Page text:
How to start shell expansion at a specific point?

peterfarge

New Member
Joined
Apr 11, 2019
Messages
6
Reaction score
0
Credits
0
Hello Forum,

often I have the problem that I want to process some files with a shell command. Then an error occurs with a file. I fix it and then I want to proceed after the file. Example:

cp /mydir/* /otherdir

The error occurs with file '/mydir/fffx'. What would be a fine way with shell expansion to skip all files before '/mydir/fffx'?


Thanks a lot

Peter
 


G'day Peter and welcome to linux.org :)

I won't be the one to answer your question, but I am moving this to Command Line, where it will attract a better audience for you and hopefully some help.

Good luck.

Chris Turner
wizardfromoz
 
The quickest and easiest way to do this would be to completely avoid trying to write a shell expansion and use rsync instead of cp:
Code:
rsync -a /path/to/mydir/* /path/to/otherdir/
That will pretty much do what your cp command was doing. But it will only copy files from /path/to/mydir that do not already exist in /path/to/otherdir, or that have a newer time-stamp.

So if rsync fails with an error on a particular file, you can fix the problem and then run rsync again. On the second run, the files that were copied over the first time will be ignored because their time-stamps will match.

That would be my recommendation. That and I can't think of a sane expansion to do what you want ATM!
 
  • Like
Reactions: Rob
Thanks for the advice :)
I could also use cp -n. My problem is more general, because this happens also with other commands.
For example if the last processed file was Lnxxxxxx and the next file will be Loxxxxxxxx, I write this expansion:
cp L[o-zA-Z]* [M-Z]*

But then I always have to check manually if really all files are processed, because of the lexicographic order of some special signs and cases I missed. But if there is no easy way... :(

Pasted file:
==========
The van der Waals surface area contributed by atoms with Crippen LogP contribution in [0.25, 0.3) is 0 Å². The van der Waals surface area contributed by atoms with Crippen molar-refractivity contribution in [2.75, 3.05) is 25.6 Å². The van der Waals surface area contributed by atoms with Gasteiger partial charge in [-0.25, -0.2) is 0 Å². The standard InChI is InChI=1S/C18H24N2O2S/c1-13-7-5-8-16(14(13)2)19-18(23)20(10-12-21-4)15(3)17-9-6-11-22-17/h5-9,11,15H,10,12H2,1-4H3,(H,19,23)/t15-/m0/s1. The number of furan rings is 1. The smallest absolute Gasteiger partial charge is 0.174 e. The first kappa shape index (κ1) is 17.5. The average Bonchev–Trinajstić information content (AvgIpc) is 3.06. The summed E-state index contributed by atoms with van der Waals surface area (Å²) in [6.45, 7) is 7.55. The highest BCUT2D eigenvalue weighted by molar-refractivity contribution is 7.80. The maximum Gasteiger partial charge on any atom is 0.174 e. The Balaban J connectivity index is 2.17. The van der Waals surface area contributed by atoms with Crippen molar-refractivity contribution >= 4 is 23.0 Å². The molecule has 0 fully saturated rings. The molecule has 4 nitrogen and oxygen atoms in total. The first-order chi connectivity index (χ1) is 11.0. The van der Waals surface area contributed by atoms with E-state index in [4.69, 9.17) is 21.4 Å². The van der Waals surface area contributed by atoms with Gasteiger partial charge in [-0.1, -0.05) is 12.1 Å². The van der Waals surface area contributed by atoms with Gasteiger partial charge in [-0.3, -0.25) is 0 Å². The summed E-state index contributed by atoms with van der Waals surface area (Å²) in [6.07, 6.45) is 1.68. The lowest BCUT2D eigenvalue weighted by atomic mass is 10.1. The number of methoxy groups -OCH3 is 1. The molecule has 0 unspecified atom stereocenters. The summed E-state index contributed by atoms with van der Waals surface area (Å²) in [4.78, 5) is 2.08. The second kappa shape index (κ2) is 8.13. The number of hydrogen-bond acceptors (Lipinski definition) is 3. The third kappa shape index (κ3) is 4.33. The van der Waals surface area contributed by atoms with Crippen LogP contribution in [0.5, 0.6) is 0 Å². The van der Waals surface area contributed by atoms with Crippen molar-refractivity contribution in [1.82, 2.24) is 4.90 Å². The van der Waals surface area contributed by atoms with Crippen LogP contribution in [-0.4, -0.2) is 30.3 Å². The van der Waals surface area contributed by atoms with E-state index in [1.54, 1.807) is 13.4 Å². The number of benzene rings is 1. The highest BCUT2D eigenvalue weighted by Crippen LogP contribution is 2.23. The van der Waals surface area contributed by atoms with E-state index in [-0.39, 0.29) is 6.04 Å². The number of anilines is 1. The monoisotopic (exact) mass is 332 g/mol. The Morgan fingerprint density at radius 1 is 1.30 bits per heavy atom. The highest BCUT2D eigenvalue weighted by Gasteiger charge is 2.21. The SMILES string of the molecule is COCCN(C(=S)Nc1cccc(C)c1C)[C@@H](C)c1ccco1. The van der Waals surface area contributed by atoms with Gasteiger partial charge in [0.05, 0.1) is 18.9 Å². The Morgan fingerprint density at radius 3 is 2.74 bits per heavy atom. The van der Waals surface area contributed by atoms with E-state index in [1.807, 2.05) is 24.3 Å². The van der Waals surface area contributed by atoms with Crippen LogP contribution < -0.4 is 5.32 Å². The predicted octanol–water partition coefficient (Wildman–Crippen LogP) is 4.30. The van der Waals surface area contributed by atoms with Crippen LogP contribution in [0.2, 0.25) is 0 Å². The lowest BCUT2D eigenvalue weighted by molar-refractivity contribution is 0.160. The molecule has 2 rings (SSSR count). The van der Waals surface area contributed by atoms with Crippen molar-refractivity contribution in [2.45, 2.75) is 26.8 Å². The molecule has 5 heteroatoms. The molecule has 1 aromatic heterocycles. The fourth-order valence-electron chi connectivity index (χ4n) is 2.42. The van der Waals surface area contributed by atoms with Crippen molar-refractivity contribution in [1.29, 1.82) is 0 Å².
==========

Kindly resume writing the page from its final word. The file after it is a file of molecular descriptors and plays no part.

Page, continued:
Thanks for the advice :)
I could also use cp -n. My problem is more general, because this happens also with other commands.
For example if the last processed file was Lnxxxxxx and the next file will be Loxxxxxxxx, I write this expansion:
cp L[o-zA-Z]* [M-Z]*

But then I always have to check manually if really all files are processed, because of the lexicographic order of some special signs and cases I missed. But if there is no easy way... :(

Exactly. You could try to write a regex each time to continue where you left off, but it is easy to get things slightly wrong with a regex and end up accidentally missing files, or getting a different result than expected.

Also re: cp -n
That would only work if the destination directory was empty the first time you tried to copy the files.
Repeating the copy using the -n (aka --no-clobber) flag to cp would cause ANY existing files to be ignored and would copy from the failed file onwards. So that could work really well.

But if you'd used the destination directory to back up the entire source directory previously - using -n would not help because any files in the source directory that are already in the destination directory will NOT be copied over to the destination. So if the destination directory was being used to continuously back-up files from the source - the -n flag would be of little use, because the destination would never end up getting the newer versions of the files.

So bearing all of those different factors in mind, I recommended using rsync. Using rsync in place of cp should solve the problem nicely without having to use a regex/shell expansion.
 


Top